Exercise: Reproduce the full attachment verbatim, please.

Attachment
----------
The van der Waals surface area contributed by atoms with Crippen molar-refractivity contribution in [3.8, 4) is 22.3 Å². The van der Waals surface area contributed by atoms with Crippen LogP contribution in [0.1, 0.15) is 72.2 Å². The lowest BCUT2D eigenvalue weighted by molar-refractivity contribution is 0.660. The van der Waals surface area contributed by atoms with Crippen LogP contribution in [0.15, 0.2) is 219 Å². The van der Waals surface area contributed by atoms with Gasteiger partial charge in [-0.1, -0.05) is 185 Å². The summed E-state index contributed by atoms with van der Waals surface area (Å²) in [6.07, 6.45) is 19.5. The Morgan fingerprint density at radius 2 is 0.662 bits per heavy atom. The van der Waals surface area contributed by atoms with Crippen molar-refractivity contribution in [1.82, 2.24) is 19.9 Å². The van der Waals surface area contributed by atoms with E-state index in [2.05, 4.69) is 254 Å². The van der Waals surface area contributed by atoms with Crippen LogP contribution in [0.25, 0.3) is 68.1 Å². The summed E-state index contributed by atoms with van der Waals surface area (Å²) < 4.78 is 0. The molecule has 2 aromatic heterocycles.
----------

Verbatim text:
The van der Waals surface area contributed by atoms with Crippen molar-refractivity contribution in [3.8, 4) is 22.3 Å². The van der Waals surface area contributed by atoms with Crippen LogP contribution in [0.1, 0.15) is 72.2 Å². The lowest BCUT2D eigenvalue weighted by molar-refractivity contribution is 0.660. The van der Waals surface area contributed by atoms with Crippen LogP contribution in [0.15, 0.2) is 219 Å². The van der Waals surface area contributed by atoms with Gasteiger partial charge in [-0.1, -0.05) is 185 Å². The summed E-state index contributed by atoms with van der Waals surface area (Å²) in [6.07, 6.45) is 19.5. The Morgan fingerprint density at radius 2 is 0.662 bits per heavy atom. The van der Waals surface area contributed by atoms with Crippen molar-refractivity contribution in [1.82, 2.24) is 19.9 Å². The van der Waals surface area contributed by atoms with E-state index in [2.05, 4.69) is 254 Å². The van der Waals surface area contributed by atoms with Crippen LogP contribution in [0.25, 0.3) is 68.1 Å². The summed E-state index contributed by atoms with van der Waals surface area (Å²) < 4.78 is 0. The molecule has 2 aromatic heterocycles.